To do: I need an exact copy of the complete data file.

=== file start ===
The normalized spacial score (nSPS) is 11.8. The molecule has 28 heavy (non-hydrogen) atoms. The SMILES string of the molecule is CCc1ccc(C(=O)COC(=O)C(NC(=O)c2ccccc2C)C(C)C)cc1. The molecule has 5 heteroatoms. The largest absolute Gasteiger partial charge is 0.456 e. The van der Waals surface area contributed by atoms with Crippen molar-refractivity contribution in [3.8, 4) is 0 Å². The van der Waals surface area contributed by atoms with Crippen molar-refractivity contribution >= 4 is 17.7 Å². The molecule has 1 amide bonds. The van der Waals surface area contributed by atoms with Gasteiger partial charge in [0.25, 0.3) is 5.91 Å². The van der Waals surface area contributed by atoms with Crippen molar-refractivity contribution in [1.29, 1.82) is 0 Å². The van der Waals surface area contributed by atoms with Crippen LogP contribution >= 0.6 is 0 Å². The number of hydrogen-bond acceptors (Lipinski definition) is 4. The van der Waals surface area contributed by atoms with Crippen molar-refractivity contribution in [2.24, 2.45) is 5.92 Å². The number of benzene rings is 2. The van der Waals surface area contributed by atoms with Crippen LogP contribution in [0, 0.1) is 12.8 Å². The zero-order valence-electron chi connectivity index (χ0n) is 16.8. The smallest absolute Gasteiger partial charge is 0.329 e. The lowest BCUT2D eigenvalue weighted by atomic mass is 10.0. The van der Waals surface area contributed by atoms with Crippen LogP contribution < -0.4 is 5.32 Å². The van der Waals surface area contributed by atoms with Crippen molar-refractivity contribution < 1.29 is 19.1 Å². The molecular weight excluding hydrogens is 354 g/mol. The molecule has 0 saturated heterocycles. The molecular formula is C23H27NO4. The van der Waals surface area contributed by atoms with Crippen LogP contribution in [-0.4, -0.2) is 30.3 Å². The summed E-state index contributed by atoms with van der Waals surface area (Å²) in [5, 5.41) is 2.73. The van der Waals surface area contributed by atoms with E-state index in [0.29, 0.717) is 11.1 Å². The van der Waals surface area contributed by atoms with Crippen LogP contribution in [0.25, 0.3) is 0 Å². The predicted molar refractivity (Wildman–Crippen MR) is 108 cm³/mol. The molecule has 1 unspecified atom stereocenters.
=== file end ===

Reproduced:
The normalized spacial score (nSPS) is 11.8. The molecule has 28 heavy (non-hydrogen) atoms. The SMILES string of the molecule is CCc1ccc(C(=O)COC(=O)C(NC(=O)c2ccccc2C)C(C)C)cc1. The molecule has 5 heteroatoms. The largest absolute Gasteiger partial charge is 0.456 e. The van der Waals surface area contributed by atoms with Crippen molar-refractivity contribution in [3.8, 4) is 0 Å². The van der Waals surface area contributed by atoms with Crippen molar-refractivity contribution >= 4 is 17.7 Å². The molecule has 1 amide bonds. The van der Waals surface area contributed by atoms with Gasteiger partial charge in [0.25, 0.3) is 5.91 Å². The van der Waals surface area contributed by atoms with Crippen molar-refractivity contribution in [1.29, 1.82) is 0 Å². The van der Waals surface area contributed by atoms with Crippen LogP contribution >= 0.6 is 0 Å². The number of hydrogen-bond acceptors (Lipinski definition) is 4. The van der Waals surface area contributed by atoms with Crippen molar-refractivity contribution in [2.24, 2.45) is 5.92 Å². The number of benzene rings is 2. The van der Waals surface area contributed by atoms with Crippen LogP contribution in [0, 0.1) is 12.8 Å². The zero-order valence-electron chi connectivity index (χ0n) is 16.8. The smallest absolute Gasteiger partial charge is 0.329 e. The lowest BCUT2D eigenvalue weighted by atomic mass is 10.0. The van der Waals surface area contributed by atoms with Crippen LogP contribution < -0.4 is 5.32 Å². The van der Waals surface area contributed by atoms with Crippen molar-refractivity contribution < 1.29 is 19.1 Å². The molecular weight excluding hydrogens is 354 g/mol. The molecule has 0 saturated heterocycles. The molecular formula is C23H27NO4. The van der Waals surface area contributed by atoms with Crippen LogP contribution in [-0.4, -0.2) is 30.3 Å². The summed E-state index contributed by atoms with van der Waals surface area (Å²) in [5, 5.41) is 2.73. The van der Waals surface area contributed by atoms with E-state index in [0.29, 0.717) is 11.1 Å². The van der Waals surface area contributed by atoms with Crippen LogP contribution in [0.25, 0.3) is 0 Å². The predicted molar refractivity (Wildman–Crippen MR) is 108 cm³/mol. The molecule has 1 unspecified atom stereocenters.